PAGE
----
The pact won praise from New York Mayor Michael R. Bloomberg (R). “Labor and management are not content merely to wait for a national rebound,” he said on May 29.“Their agreement is an important step to get stalled projects going again.”

But Stephen Spinola, president of the Real Estate Board of New York, said, “It doesn’t go far enough.” He also says savings may be only between 3% and 8%, according to published reports. “We will be talking to our partners to bring costs down further,” he said.

But the pact press release coincided with the May 29 announcement by New York City-based Forest City Ratner Cos. that it plans to resume work on Beekman Tower, a planned 76-story mixed use project halted two months ago at the 37th floor. Reportedly set to be capped at 40 floors, the structure now will be built to its full planned height, says the developer, noting the new labor pact and cost reductions in materials and finishes. Kreisler Borg Florman is project contractor. Others among the first 12 projects that could restart include those being built by Bovis Lend Lease, Turner Construction, Tishman Construction, F.J. Sciame Co. and Plaza Construction. But Coletti acknowledged that not all may restart.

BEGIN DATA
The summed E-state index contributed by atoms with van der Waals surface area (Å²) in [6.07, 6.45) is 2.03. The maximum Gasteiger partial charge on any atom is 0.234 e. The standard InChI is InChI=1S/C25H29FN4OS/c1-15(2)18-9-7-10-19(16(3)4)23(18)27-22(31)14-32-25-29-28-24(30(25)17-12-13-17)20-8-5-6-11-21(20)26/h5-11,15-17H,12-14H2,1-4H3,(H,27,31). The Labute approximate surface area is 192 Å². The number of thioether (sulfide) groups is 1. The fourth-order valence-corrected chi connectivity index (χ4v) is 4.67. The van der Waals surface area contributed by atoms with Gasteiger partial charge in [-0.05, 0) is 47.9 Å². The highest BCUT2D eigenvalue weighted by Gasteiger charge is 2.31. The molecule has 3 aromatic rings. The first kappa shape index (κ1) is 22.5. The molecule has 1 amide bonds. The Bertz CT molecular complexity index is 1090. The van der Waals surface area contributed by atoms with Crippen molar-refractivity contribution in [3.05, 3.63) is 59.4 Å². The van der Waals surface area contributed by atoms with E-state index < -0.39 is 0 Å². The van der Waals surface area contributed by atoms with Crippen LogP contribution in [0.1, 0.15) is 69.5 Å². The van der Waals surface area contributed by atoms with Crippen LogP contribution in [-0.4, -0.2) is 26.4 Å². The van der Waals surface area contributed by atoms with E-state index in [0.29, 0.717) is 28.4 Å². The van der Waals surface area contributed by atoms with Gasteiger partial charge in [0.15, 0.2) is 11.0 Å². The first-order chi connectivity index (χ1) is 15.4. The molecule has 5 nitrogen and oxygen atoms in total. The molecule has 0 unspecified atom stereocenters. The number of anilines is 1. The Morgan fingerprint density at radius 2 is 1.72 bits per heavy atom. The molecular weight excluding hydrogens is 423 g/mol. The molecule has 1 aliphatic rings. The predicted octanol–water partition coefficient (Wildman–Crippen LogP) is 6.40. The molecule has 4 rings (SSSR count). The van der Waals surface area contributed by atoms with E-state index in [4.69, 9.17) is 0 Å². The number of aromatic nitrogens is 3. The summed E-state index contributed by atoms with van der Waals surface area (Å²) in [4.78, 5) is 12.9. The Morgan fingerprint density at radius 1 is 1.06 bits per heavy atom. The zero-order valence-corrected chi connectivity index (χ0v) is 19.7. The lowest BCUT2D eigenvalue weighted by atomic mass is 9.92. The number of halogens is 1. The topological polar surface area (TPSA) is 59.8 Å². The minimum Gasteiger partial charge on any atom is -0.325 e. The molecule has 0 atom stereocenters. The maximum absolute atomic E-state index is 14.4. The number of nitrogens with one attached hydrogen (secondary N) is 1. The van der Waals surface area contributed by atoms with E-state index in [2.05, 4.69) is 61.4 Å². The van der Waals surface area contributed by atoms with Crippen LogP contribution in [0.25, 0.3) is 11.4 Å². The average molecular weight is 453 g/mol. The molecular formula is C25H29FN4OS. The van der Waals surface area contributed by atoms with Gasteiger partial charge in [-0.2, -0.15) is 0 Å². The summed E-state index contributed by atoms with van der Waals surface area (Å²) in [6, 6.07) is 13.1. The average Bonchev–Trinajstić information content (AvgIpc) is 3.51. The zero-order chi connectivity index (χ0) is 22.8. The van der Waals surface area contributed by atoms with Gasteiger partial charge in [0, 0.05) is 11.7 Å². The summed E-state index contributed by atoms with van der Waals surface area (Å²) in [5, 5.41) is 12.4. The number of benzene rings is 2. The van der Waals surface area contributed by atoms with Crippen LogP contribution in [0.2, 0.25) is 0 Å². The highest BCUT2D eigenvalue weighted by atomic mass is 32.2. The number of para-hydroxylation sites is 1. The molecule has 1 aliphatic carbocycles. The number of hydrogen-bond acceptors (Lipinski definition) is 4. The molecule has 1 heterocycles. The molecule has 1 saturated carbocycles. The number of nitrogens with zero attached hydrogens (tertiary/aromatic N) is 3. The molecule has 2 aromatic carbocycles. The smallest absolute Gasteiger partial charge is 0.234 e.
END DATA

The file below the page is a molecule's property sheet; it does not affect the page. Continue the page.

Even so, Coletti thinks the labor agreement is “more the end of the beginning,” noting that trades and employers are still discussing pact details and inclusion of new projects. The AFL-CIO’s Building and Construction Trades Dept. is set to review an additional 12 to 15 projects and the local labor-management committee will review up to nine more in the next week, he said.

One footnote, the city approved the master plan for the Coney Island Revitalization & Development Project yesterday.

architect, architects, architecture, architecture jobs, buildings, construction, Engineering, new buildings, recession, unemployed architects | , , , , , , , , , , , , , , , , , , , | Comments Off on NYC Firms and Unions Will Cut Costs To Boost AEC Work

EDITT Tower – Singapore Goes Eco-Friendly

Every time I see this new genre of eco-friendly-green-buildings (like the EDITT Tower) I am inspired.  These buildings are inviting to look at and like I did as a young boy exploring Navy vesels in New York Harbor with my dad, I want to explore every floor, view and perspective.  Because these buildings have the potential to change the urban living experience for future generations, including rethinking the impact of sustainable design on our personal lives, I am showcasing them here.

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Freshome Blog: What, you though only Dubai and China have the most stunning buildings in the world? Guess again, because EDITT Tower (“Ecological Design In The Tropics”) will be built in Singapore with the financial support of their National University and should be the most eco-friendly in the country. The most interesting thing is that this 26-storey building will use photovotaic panels and will be wrapped in organic local vegetation that will act as a living wall insulator. More to it, the skyscraper was designed to collect rain-water, both for plant irrigation and for its “needs”. If you want to congratulate someone, T.R.Hamzah & Yeang have had their hands on the project.

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Article via Freshome Blog